Galium aparine or Cleavers is one of the first spring plants to brave the early spring weather. Tiny whorls of cleavers burst through the matted brown carpet of dead grass and leaves and remind us that the ground beneath our feet is bursting with growth and shoots just about to emerge. Growing up cleavers was a plant that felt light and humorous to me, it would cling to our dog’s coat, peppering her hair with tiny round seeds that were a nightmare to remove. My parents would grumble at the annoying thicket of cleavers that would grow with enthusiastic vigor over borders and hedges if given half a chance. The saying Give an inch take a mile springs to mind when I think of this plant. However as a gardener I have never found cleavers frustrating, it pulls up easily and seems to be a harmless and playful weed, if weeds were to have characters.
History of Cleavers
Cleavers has many names, goosegrass, stickyweeds, sticky willy, robin run the hedge…but its latin name gallium aparine nods towards its sticky tendencies with the greek aparo meaning to seize. There are suggestions that gallium means curdled milk and that cleavers can do just that but I have yet to try that particular experiment. Interestingly cleavers belongs to the coffee family which is probably why many foragers like to make cleaver coffee from the ripe seeds! The root of cleavers also produces a decent red botanical dye that can used to tint clothing and yarn pretty shades of pink not too dissimilar than the avocado stone.
How I use Cleavers at Home
Cleavers is a timely herb. Arriving in early spring its comes as a wake up call for our body systems thanks to its cleansing effects. Due to this it is one of the first herbs of the year that encourages me to fill my basket and take it back to the kitchen. I use cleavers mainly as a infusion or as a infused oil although in a tincture it has powerful effects that shouldn’t be overlooked. Small, young shoots can be cooked although avoid the stems and older leaves. Later in the season Cleaver’s small seeds can be dried and toasted and used as a drink.
Health Benefits of Cleavers
Cleavers is an interesting plant to use for the body and ones thats so appropriate for early spring when our bodies can full sluggish and dull from a long winter. Cleavers is a lymphatic herb which, in a nutshell, is a herb that helps to encourage healthy movement of lymph.
“Your lymphatic system, part of your immune system, has many functions. They include protecting your body from illness-causing invaders, maintaining body fluid levels, absorbing digestive tract fats and removing cellular waste.”https://my.clevelandclinic.org/health/articles/21199-lymphatic-system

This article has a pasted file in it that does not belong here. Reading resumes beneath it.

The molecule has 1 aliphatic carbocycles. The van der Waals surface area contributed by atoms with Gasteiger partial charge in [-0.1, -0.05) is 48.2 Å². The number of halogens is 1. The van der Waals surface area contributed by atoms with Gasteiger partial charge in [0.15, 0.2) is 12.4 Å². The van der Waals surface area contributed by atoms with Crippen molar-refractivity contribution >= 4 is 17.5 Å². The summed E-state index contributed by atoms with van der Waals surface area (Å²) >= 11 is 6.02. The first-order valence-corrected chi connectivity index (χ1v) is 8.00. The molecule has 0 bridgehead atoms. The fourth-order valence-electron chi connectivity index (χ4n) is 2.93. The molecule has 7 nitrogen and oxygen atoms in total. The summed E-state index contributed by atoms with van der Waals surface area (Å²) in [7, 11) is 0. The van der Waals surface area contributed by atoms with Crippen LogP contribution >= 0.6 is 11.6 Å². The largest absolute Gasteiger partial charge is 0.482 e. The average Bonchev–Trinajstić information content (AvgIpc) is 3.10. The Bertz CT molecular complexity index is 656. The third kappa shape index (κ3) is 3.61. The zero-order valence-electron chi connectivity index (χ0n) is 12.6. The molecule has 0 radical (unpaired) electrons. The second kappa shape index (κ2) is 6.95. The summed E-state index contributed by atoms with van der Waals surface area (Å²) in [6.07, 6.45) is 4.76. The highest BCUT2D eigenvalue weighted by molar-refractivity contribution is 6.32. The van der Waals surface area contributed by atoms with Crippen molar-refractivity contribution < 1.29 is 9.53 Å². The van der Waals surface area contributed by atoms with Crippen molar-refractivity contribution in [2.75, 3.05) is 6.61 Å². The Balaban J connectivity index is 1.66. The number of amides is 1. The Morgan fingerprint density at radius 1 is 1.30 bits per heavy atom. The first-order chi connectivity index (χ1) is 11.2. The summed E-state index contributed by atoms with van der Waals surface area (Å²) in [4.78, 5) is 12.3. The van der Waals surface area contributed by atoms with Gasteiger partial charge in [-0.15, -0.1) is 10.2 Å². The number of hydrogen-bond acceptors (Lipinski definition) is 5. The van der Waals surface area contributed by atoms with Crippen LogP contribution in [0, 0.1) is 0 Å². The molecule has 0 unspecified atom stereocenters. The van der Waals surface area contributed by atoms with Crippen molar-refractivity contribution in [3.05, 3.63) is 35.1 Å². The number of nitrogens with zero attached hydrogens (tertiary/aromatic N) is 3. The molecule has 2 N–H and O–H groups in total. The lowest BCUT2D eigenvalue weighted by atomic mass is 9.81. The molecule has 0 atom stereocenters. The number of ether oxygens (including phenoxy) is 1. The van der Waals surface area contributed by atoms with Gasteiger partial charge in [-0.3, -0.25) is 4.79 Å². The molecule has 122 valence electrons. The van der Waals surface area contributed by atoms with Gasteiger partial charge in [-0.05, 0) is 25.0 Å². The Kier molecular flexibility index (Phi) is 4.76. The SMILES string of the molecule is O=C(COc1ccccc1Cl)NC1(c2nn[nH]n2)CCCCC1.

As a lymphatic cleavers can stimulate the lymph system which in turn promotes healthy a immune system and this lymphatic action is said to help with chronic skin issues such as psoriasis and eczema. It is said to be useful for reducing swollen lymph nodes and tonsillitis and with it’s diuretic action it is meant to be a good herb to use to help ease UTIs, reduce water retention and can also help with the elimination of waste and toxins from the body.
Remedies and Recipes with Cleavers
Cleavers can be used for remedies and as a wild edible. It is full of healthy nutrients and contains vitamin C and has traditionally been used as a pot herb for centuries.
The best time to use cleavers in the kitchen is in spring when the cleavers leaves are fresh and young and so much more tender. The older leaves will be coarse and rough and fibrous and best left on the plant. Once the plant has gone to seed its definitely passed its best for eating. You can harvest the young leaves and shoots and once the stem has been removed these can be wilted or sautéed or cooked in stews or soups for a flavour similar to pea shoots.
How to make a Cold Cleavers Infusion
My favourite way of consuming cleavers is through a cold infusion. To make a cold infusion gather a handful of young cleavers. No roots! Give it a quick wash and then chop roughly. Place into a glass jar or jug and fill with with water. Seal with a lid and leave in a sunny spot for at least an hour. Then strain out the cleavers and serve with a squeeze of lemon and some ice. Try drinking this daily throughout spring. To support the lymph system.
As a remedy I also like cleaves Infused into vinegar alongside other spring herbs like dandelion and chickweed, in a tea blend, juiced, in a tincture and in an infused oil for the skin.
Foraging for Cleavers Identification
Once cleavers has grown into a larger plant it is an easy one to identify. It has four sided, square and hollow narrow green stems which are coated in hairs. Its leaves are narrow coming to a point at the ends and grow in whorls up the stem. Young cleavers have fattier shaped leaves with a less tapered shape but still maintains its point at the tip. Cleavers flowers are very small, white or green and star shaped and grow in clusters. The fruit and seeds are small round balls or burrs that cluster together in groups and again are coated in hairs, just ready to stick to your coat, child or pet!
The way that cleavers grows is with its little hook like hairs that are used to climb up other plants, reaching for light. Without the hooks cleavers would simply slump to the ground as its stems are pretty soft. The hairs on the seeds help with dispersal too.